Gender Equality in Gilman’s Herland

14 Feb

Reading Charlotte Perkins Gilman utopian fiction can give the readers several messages that seem to be delivered to the society. No doubt that Gilman has her own corrupted vision of her society that pushed her to have a better vision of a feminist utopia. When we read Herland, we can feel that Gilam’s main focus in her writing is on the unequal gender status between men and women. It obviously seems that her primary focus is based on the unequal status of women within the institution of marriage. We can see that as one of the major themes in this novel. She portrays the unjust of women’s humanity comparing to men. Therefore, I turned to ask myself what would Gilman writes this novel in this way.

Tracing her autobiography, I found that Gilman had suffered cruel moments in her first marriage in 1886. She had been treated as the powerless wife and a mother of an innocent child of being subject of the husband who was made to be the master and she was the unpaid servant. She also suffered a severe case of depression after that marriage. Therefore, she tends to write her analysis about women’s status in her society. Her feminist utopian world is an important part of her criticism of the traditional power structure of the family. It is a treatise of how can we see the perfect society where men and women are equals.

Gilman presents the utopian feminist worlds in Herland that is inhabited by only women. To me, it seems kind of an extreme imagination where men seems to be excluded from being in that land. Although Terry, Jeff, and Van had that chance to access this world eventually, but Gilman’s concept of a utopian world with no men could be a result of negative attitude from her domestic society. Those men who had been to that world were not totally admitted to be part of that society. They need to be evaluated before they have the chance to be enrolled as new members to that land. Among those men, Gilman represents Terry as a man who was not able to adjust himself within the world where men and women are equal. He seems that he is a rough man who believes that men are superior to women. His ideas from his domestic society still there with him in Herland and he cannot accommodate himself in the equal society. Therefore, he rejects Herland and insists on his male rights.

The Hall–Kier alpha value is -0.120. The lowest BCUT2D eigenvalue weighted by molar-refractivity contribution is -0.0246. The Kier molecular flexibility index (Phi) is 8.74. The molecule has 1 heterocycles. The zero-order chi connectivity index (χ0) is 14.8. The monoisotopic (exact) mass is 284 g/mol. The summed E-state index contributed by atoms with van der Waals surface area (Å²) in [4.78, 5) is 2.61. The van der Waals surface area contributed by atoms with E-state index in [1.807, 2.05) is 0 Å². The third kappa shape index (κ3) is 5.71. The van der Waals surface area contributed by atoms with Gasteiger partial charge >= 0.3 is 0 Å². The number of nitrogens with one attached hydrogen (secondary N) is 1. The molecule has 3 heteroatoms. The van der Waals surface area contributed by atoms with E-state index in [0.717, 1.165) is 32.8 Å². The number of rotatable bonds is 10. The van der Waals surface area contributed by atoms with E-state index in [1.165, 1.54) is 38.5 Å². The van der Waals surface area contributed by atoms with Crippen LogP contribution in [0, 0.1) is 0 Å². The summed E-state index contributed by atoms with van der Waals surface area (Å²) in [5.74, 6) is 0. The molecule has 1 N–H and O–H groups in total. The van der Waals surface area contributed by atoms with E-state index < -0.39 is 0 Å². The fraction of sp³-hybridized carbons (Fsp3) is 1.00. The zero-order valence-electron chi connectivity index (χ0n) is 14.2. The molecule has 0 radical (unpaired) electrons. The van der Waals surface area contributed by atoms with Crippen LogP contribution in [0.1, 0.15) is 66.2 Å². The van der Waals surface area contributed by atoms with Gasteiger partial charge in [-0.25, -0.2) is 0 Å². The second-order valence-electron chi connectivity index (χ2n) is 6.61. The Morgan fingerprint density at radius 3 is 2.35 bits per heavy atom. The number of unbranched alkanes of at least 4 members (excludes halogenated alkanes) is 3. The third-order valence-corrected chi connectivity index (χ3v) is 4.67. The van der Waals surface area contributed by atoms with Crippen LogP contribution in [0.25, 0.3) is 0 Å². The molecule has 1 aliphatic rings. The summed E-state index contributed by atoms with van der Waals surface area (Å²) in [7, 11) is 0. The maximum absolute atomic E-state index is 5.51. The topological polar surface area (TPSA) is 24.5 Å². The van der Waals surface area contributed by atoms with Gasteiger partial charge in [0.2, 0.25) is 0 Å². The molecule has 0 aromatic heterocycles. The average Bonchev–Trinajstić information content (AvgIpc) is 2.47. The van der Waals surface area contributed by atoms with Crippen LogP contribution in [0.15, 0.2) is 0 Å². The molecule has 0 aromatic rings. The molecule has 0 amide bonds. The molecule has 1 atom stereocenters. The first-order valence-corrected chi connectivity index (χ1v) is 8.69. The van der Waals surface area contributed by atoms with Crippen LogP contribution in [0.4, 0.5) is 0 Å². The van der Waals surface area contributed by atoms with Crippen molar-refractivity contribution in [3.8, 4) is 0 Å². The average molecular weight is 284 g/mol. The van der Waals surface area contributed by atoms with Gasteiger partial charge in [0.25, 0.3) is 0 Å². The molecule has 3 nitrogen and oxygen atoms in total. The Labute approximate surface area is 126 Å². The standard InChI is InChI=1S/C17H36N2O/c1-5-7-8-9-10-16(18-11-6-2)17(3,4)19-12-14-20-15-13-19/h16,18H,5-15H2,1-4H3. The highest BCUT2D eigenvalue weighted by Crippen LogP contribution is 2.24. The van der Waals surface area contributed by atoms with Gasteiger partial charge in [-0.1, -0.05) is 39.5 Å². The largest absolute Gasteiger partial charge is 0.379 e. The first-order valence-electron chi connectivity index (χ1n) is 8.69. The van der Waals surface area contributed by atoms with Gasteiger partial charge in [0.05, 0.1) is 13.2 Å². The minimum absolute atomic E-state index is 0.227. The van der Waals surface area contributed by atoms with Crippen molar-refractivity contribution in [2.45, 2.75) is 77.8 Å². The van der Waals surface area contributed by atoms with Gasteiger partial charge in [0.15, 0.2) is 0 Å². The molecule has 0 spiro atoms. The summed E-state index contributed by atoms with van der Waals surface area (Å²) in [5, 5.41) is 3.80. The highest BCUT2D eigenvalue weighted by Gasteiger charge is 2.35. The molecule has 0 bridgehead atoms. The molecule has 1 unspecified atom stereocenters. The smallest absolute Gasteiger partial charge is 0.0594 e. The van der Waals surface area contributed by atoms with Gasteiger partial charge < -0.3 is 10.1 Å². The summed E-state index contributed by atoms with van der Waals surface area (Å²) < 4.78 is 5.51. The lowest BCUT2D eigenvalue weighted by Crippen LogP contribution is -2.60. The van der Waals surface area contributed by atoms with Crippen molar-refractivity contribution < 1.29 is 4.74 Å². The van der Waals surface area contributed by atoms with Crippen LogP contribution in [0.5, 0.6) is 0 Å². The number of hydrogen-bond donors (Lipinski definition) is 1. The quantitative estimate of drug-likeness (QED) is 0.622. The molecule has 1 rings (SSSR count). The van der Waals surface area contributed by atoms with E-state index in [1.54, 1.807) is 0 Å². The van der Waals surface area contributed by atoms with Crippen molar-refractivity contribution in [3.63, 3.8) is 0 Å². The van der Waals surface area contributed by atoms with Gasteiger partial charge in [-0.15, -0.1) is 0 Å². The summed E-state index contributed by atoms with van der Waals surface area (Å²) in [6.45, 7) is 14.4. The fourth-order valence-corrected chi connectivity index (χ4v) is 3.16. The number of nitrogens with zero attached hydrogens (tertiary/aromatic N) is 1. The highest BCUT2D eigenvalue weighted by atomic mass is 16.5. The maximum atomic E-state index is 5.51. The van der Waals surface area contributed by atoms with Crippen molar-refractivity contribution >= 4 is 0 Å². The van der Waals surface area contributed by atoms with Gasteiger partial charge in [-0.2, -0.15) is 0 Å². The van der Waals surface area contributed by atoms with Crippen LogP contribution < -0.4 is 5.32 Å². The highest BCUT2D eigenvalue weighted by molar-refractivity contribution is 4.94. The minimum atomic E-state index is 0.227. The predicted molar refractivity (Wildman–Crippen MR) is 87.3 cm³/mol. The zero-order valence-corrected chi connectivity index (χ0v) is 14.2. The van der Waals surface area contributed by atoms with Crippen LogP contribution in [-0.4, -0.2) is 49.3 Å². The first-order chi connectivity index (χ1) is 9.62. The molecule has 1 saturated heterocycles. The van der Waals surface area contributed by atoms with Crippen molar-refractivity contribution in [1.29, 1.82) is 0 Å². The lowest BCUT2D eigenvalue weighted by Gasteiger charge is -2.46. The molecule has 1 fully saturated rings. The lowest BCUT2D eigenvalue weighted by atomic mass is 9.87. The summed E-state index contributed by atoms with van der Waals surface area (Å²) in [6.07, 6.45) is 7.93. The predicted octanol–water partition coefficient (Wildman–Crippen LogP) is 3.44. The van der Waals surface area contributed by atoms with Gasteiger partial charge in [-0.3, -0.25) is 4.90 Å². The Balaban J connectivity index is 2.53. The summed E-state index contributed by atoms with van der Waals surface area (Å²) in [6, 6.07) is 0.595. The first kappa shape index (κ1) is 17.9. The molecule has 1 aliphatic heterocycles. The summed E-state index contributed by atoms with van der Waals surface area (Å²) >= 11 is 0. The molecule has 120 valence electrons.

Interestingly, Gilman represents Van, the narrator, as being more critical character in his approach to Herland than the other males. He likes how Harland is more civilized than his domestic world. He is more successful with his relationship with Ellador comparing to the other couples. He has a rational approach that helps him in his relationship with Ellador comparing to the others. I believe that Gilman chooses Van to be the narrator among the others as the rational character who is welling for change. Van is able to accommodate himself in the feminist utopian world and able to portray Gilman’s message to the society that both genders have an equal role in the society with no superiority between men and women.

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